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Nintendo’s Back in the Game

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Anyone with experience in gaming has seen games packed with fighting and violence. They make up a huge part of the market, with Super Street Fighter 4 and Mortal Kombat X (Ten) being the two  new games every hardcore fan will lean towards. However, there is another huge reason these fighting games are popular, and it’s not the fact that you can beat the ever living heck out of anything you dang well please. (Though for some, that might be the only reason.) No, it’s the fact you can play with characters from anywhere without nerds and geeks complaining about whether or not it really happened.

The goal of Smash Bros. is, unlike traditional fighters, to take  classic Nintendo characters and use them to knock opponents off the screen without falling off the many platforms they fight on, all the while using classic and current characters from all across Nintendo’s history. Nintendo All-Stars like the Mario Brothers, Link, Pokémon, and more all join the chaotic fray of four player free-for-all battles.

The game has controls that are simple to learn but difficult to master. With four directions to attack instead of the normal eight, the game’s fighting style is more focused on dodging than blocking, and the Finishers (Final Smashes) are not the end-all-be-all attacks they are in games like Mortal Kombat. Instead, players rely on your quick reflexes and strategy to roll, punch, and fire projectiles to win.

Now, not all characters are the same, as most would expect. Character has a clear strength and weakness. The only character that can be considered average over-all is Mario. Sonic the Hedgehog, as the name suggests, is the fastest character in the game, while Ganondorf is the slowest; however, he makes up for this with his brute attack power. There are characters that are better than others, such as Bowser with his speed, power, and defense. Others, like Falco, have weak denfense, and fast fall speed. This combination of problems makes them much harder to use, but it is the way of the game’s control: easy to learn but difficult to master.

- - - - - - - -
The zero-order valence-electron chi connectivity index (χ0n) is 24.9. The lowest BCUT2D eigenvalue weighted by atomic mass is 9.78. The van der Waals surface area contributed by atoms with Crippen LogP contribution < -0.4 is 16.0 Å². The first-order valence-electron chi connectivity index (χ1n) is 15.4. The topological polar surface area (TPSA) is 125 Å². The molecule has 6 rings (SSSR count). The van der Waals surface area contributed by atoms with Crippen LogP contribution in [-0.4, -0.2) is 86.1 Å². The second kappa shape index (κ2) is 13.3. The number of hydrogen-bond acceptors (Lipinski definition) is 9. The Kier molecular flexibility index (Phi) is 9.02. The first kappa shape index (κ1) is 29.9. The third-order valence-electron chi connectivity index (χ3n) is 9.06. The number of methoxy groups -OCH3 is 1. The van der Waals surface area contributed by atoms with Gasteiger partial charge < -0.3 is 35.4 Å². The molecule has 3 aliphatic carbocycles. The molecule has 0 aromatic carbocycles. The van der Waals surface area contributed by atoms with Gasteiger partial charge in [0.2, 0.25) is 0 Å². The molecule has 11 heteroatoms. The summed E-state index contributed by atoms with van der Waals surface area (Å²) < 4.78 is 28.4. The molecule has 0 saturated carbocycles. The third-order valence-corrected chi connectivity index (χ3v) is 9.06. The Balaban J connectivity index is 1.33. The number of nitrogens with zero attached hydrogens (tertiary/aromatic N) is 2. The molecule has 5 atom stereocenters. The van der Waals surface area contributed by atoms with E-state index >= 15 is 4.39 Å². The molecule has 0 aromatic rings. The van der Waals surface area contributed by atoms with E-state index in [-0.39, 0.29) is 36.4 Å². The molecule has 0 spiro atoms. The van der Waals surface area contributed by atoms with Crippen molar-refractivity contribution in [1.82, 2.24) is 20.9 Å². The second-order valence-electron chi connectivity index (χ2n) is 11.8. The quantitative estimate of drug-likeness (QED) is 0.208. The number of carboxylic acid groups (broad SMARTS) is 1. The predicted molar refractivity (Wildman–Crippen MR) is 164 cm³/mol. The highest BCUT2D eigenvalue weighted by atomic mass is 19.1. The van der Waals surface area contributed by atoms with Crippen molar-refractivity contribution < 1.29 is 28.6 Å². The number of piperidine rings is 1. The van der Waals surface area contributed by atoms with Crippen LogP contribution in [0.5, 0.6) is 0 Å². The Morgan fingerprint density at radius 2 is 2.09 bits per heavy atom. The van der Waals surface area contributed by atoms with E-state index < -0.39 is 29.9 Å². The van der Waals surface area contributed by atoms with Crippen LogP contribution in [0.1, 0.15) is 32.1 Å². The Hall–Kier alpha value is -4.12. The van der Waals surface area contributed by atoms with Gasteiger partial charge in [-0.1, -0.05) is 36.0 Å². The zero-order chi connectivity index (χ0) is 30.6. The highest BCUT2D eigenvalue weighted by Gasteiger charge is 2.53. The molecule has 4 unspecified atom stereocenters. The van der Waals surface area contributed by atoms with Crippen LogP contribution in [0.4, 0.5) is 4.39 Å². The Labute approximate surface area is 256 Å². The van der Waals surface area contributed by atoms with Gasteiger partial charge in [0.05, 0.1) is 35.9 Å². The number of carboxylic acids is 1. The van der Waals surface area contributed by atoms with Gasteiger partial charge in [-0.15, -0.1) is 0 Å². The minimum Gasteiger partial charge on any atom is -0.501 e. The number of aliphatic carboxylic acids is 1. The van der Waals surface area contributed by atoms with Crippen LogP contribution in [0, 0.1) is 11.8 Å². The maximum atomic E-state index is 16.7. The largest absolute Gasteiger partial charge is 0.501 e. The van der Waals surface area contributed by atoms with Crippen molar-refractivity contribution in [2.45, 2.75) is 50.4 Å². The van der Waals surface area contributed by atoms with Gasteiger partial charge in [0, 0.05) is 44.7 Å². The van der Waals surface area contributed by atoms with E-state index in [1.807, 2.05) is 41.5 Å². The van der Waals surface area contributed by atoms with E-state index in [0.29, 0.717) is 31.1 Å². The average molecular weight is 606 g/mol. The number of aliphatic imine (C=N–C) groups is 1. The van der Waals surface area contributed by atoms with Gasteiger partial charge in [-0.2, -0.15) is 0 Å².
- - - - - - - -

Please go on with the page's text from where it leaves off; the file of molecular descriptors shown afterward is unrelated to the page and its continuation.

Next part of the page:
If players want to make Falco more suited to their fighting tastes, they can customize him and all other characters. Want a faster Ganondorf? Equip some speed items. Is Pac-Man too floaty? Well slap some defense items on to add some weight. In addition each character has three special moves for each directional special (standard, up, side, and down).Now, playing as 49 Nintendo characters is fine and dandy, but what if someone wants to play as Son Goku of Dragon Ball Z fame?  They can, with the Mii fighter! Remember that little avatar players made when you started up their Wii or 3DS? Well now they can make that little munchkin a fighter! The have three types of fighters to choose from are Brawlers, who are specialized in melee combat and speed, Sword fighters, who are all around, and Gunners, who are slow and specialize in ranged combat. Players can also dress up the Miis and customize them just like other characters, so now they have 52 characters, a far cry from the original twelve of the first game on the Nintendo 64.